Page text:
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Project Site Visits 2007
Project Site Visits 2006
Tompok Topoh Group
Talaandig of Bukidnon
Projects Reports 2006
Project Awards 2006

RNIP visits CSO Partners Implementing Trust Fund Projects

RNIP earlier selected ten project proposals for 2007 implementation to be supported through its Trust Fund. With 10 projects each for 2005 and 2006, a total of 30 received, is receiving, or will be receiving support from the Fund.  Selected by a committee from more than 100 applications, these projects are being implemented by the CSO-partners of RNIP in collaboration or in partnership with indigenous peoples’ organizations. The commonality of these projects is their goal of alleviating poverty among IPs and at the same time addressing resources and biodiversity conservation. A related article presents these CSO-partners and their respective projects supported by the RNIP Trust Fund.

Some of the projects implemented for 2005 and 2006 were visited by the RNIP. These visits were either timed with travels in the host-country.

The projects visited are the following:

(1) Indigenous people’s welfare and forest resources management project for the Agay in Cagayan, Philippines, implemented by Cagayan Valley Partners in People Development (CAVAPPED) for the Agay in Cagayan province, Philippines. Covering four project sites in three municipalities of the province, the project was implemented not only for the Agay but for the community that includes Igorots, Ilocano and other ethnic groups. Activities completed include distribution of various seeds for their farms and 10 types of tree seedlings, distribution of farm implements (harrow, plow, bolo, axe, sharpening stone and plow). Construction of nurseries (for fruit and forest trees) and tree planting were done in two of the project sites.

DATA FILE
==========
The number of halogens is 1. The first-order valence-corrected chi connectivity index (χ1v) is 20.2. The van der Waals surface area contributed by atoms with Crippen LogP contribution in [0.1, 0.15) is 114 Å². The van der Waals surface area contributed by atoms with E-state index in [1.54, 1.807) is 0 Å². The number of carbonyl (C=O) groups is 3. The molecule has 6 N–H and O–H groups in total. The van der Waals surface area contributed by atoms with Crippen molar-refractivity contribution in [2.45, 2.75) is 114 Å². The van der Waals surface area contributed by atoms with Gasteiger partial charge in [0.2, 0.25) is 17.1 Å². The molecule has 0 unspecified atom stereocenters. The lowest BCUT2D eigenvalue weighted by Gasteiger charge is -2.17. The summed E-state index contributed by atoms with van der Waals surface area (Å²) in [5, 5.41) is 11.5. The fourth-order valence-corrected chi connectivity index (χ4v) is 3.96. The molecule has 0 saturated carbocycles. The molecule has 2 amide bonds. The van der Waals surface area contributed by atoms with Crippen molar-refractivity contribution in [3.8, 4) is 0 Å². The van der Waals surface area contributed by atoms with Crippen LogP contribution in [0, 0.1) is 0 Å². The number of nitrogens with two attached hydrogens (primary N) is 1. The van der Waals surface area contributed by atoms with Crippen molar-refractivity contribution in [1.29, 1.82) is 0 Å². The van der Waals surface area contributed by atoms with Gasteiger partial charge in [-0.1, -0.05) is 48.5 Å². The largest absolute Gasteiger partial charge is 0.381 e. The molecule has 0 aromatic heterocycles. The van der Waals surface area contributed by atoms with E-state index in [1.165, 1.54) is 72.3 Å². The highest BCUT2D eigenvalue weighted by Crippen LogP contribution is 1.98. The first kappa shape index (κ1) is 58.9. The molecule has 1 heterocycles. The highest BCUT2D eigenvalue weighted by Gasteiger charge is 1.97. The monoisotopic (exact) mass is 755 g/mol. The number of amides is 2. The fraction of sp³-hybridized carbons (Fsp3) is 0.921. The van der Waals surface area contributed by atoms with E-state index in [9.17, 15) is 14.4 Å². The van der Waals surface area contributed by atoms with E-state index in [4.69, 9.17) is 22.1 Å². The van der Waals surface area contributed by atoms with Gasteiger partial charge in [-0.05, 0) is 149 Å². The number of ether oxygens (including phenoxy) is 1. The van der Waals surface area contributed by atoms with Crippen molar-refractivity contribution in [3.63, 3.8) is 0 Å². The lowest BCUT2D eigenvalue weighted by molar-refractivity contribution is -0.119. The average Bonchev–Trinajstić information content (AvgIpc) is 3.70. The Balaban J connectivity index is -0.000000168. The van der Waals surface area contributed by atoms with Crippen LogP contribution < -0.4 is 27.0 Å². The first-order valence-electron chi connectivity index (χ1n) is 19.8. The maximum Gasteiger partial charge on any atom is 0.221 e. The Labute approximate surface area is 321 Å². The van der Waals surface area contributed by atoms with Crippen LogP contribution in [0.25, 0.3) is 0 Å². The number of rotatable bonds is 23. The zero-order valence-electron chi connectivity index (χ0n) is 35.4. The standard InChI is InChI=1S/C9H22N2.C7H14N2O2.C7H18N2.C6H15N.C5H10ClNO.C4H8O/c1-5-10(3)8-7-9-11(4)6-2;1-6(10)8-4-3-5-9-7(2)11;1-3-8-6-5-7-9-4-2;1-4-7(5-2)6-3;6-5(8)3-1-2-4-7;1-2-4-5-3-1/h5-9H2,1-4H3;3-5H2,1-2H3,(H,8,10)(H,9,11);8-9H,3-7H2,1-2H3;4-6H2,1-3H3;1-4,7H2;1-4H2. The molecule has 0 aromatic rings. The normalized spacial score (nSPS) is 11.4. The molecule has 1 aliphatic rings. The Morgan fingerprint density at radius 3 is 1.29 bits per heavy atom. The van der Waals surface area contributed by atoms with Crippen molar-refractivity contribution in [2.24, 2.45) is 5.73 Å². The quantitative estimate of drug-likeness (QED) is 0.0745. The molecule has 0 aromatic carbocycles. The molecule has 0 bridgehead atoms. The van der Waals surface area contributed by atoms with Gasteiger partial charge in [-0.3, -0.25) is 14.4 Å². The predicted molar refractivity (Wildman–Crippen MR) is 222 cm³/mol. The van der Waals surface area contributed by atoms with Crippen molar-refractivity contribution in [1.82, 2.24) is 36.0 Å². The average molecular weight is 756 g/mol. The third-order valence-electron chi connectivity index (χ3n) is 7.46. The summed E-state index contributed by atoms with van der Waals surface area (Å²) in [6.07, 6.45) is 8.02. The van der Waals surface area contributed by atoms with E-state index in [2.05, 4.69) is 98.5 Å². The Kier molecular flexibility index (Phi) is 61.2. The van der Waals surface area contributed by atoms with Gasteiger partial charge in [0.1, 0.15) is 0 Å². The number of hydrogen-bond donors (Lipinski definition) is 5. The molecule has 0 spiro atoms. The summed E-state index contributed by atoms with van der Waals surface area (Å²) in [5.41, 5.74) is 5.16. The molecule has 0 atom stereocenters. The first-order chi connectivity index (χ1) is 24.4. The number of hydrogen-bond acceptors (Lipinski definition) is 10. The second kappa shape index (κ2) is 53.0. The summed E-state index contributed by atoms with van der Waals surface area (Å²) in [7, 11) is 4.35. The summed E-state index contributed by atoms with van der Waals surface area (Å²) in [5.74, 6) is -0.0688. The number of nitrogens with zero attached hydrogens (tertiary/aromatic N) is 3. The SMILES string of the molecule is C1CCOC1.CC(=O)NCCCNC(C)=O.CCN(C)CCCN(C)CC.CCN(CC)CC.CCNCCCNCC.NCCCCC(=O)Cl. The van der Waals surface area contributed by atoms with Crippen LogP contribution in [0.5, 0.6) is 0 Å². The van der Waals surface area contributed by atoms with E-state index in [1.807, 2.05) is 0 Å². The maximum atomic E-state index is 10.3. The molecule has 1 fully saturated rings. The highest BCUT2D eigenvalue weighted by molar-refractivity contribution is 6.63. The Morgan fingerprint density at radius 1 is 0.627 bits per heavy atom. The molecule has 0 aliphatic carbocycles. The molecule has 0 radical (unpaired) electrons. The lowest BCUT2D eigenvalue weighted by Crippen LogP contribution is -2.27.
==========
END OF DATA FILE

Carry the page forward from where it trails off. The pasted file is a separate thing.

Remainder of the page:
(2) Community-based indigenous herbs and traditional medicines conservation in Sarawak, Malaysia,implemented by Institute Pribumi Malaysia (IPIMAS) for the Kenyah-Badeng in Belaga District, Sarawak, Malaysia). Because of delayed rains in the last quarter of 2006, IPIMAS has not implemented the project as scheduled. So far, activities were limited to community meetings and information dissemination re the RNIP project although a site for the nursery and plantation area for indigenous herbs and traditional medicines was already identified.

(3) First Weave–Orang Asli Women Self-Development Initiative, implemented by the Tompok Topoh-Mah Meri Women’s First Weave Group in Pulau Carey, Selangor, Malaysia with the assistance of COAC (Centre for Orang Asli Concerns). After almost a year of project implementation, the group has expanded to 17 members. Training members is built-in with the groups weaving activities, the apprentices learn from the experts. Their average income increased from MR150 to MR250 per month per member. Each member contributes 10 percent of her income to the group’s common Fund. The group established a Pandanus (raw material for weaving) plantation underneath coconut plantations in the area. For more details, see feature story on the Tompok Topoh in this issue.